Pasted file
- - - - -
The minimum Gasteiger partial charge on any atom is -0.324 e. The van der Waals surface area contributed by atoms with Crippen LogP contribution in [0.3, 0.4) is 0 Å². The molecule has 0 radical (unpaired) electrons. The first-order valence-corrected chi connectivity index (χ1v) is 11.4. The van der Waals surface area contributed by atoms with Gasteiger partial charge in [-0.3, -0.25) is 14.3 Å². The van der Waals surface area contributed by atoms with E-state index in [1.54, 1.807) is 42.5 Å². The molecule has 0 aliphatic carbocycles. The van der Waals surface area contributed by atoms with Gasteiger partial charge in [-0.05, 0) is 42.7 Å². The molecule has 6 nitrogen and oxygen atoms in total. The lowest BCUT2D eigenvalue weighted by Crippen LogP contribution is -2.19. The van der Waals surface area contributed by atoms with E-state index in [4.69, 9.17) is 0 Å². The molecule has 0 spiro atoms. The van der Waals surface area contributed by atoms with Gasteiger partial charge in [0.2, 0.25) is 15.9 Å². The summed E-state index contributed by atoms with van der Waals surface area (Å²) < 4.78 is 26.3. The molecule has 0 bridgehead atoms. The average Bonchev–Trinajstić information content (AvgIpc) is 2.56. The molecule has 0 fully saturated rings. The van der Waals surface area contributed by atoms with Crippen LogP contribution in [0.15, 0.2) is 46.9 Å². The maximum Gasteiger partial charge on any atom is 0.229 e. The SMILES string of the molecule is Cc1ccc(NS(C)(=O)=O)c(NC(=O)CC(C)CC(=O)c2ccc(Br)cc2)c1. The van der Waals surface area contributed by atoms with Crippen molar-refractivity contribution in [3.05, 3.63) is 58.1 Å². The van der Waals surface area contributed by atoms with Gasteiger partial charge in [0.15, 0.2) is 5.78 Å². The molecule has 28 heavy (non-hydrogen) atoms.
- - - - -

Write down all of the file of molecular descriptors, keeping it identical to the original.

The minimum Gasteiger partial charge on any atom is -0.324 e. The van der Waals surface area contributed by atoms with Crippen LogP contribution in [0.3, 0.4) is 0 Å². The molecule has 0 radical (unpaired) electrons. The first-order valence-corrected chi connectivity index (χ1v) is 11.4. The van der Waals surface area contributed by atoms with Gasteiger partial charge in [-0.3, -0.25) is 14.3 Å². The van der Waals surface area contributed by atoms with E-state index in [1.54, 1.807) is 42.5 Å². The molecule has 0 aliphatic carbocycles. The van der Waals surface area contributed by atoms with Gasteiger partial charge in [-0.05, 0) is 42.7 Å². The molecule has 6 nitrogen and oxygen atoms in total. The lowest BCUT2D eigenvalue weighted by Crippen LogP contribution is -2.19. The van der Waals surface area contributed by atoms with E-state index in [4.69, 9.17) is 0 Å². The molecule has 0 spiro atoms. The van der Waals surface area contributed by atoms with Gasteiger partial charge in [0.2, 0.25) is 15.9 Å². The summed E-state index contributed by atoms with van der Waals surface area (Å²) < 4.78 is 26.3. The molecule has 0 bridgehead atoms. The average Bonchev–Trinajstić information content (AvgIpc) is 2.56. The molecule has 0 fully saturated rings. The van der Waals surface area contributed by atoms with Crippen LogP contribution in [0.15, 0.2) is 46.9 Å². The maximum Gasteiger partial charge on any atom is 0.229 e. The SMILES string of the molecule is Cc1ccc(NS(C)(=O)=O)c(NC(=O)CC(C)CC(=O)c2ccc(Br)cc2)c1. The van der Waals surface area contributed by atoms with Crippen molar-refractivity contribution in [3.05, 3.63) is 58.1 Å². The van der Waals surface area contributed by atoms with Gasteiger partial charge in [0.15, 0.2) is 5.78 Å². The molecule has 28 heavy (non-hydrogen) atoms.